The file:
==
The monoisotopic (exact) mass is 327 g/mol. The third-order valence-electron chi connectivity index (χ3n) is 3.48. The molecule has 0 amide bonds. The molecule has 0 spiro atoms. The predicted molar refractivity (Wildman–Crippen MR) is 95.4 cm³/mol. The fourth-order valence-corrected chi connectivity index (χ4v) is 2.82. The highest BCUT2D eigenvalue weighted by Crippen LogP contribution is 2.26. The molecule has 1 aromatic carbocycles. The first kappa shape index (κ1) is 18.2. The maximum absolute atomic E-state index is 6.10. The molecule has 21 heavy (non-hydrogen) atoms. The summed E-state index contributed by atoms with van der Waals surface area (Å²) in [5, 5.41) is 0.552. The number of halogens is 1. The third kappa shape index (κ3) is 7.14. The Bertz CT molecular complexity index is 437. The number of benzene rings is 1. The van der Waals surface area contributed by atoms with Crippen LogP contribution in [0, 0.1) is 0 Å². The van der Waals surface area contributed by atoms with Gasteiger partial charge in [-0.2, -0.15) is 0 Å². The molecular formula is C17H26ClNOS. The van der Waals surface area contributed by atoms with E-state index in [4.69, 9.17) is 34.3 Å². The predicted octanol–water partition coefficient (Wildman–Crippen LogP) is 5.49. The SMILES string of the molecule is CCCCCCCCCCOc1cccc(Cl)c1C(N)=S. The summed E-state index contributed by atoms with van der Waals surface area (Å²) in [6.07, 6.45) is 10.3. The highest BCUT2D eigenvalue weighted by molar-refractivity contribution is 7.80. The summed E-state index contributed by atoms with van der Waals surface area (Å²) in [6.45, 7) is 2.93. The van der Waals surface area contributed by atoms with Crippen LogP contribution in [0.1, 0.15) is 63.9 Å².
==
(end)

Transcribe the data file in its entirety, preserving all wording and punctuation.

The monoisotopic (exact) mass is 327 g/mol. The third-order valence-electron chi connectivity index (χ3n) is 3.48. The molecule has 0 amide bonds. The molecule has 0 spiro atoms. The predicted molar refractivity (Wildman–Crippen MR) is 95.4 cm³/mol. The fourth-order valence-corrected chi connectivity index (χ4v) is 2.82. The highest BCUT2D eigenvalue weighted by Crippen LogP contribution is 2.26. The molecule has 1 aromatic carbocycles. The first kappa shape index (κ1) is 18.2. The maximum absolute atomic E-state index is 6.10. The molecule has 21 heavy (non-hydrogen) atoms. The summed E-state index contributed by atoms with van der Waals surface area (Å²) in [5, 5.41) is 0.552. The number of halogens is 1. The third kappa shape index (κ3) is 7.14. The Bertz CT molecular complexity index is 437. The number of benzene rings is 1. The van der Waals surface area contributed by atoms with Crippen LogP contribution in [0, 0.1) is 0 Å². The van der Waals surface area contributed by atoms with Gasteiger partial charge in [-0.2, -0.15) is 0 Å². The molecular formula is C17H26ClNOS. The van der Waals surface area contributed by atoms with E-state index in [4.69, 9.17) is 34.3 Å². The predicted octanol–water partition coefficient (Wildman–Crippen LogP) is 5.49. The SMILES string of the molecule is CCCCCCCCCCOc1cccc(Cl)c1C(N)=S. The summed E-state index contributed by atoms with van der Waals surface area (Å²) in [6.07, 6.45) is 10.3. The highest BCUT2D eigenvalue weighted by molar-refractivity contribution is 7.80. The summed E-state index contributed by atoms with van der Waals surface area (Å²) in [6.45, 7) is 2.93. The van der Waals surface area contributed by atoms with Crippen LogP contribution in [0.1, 0.15) is 63.9 Å².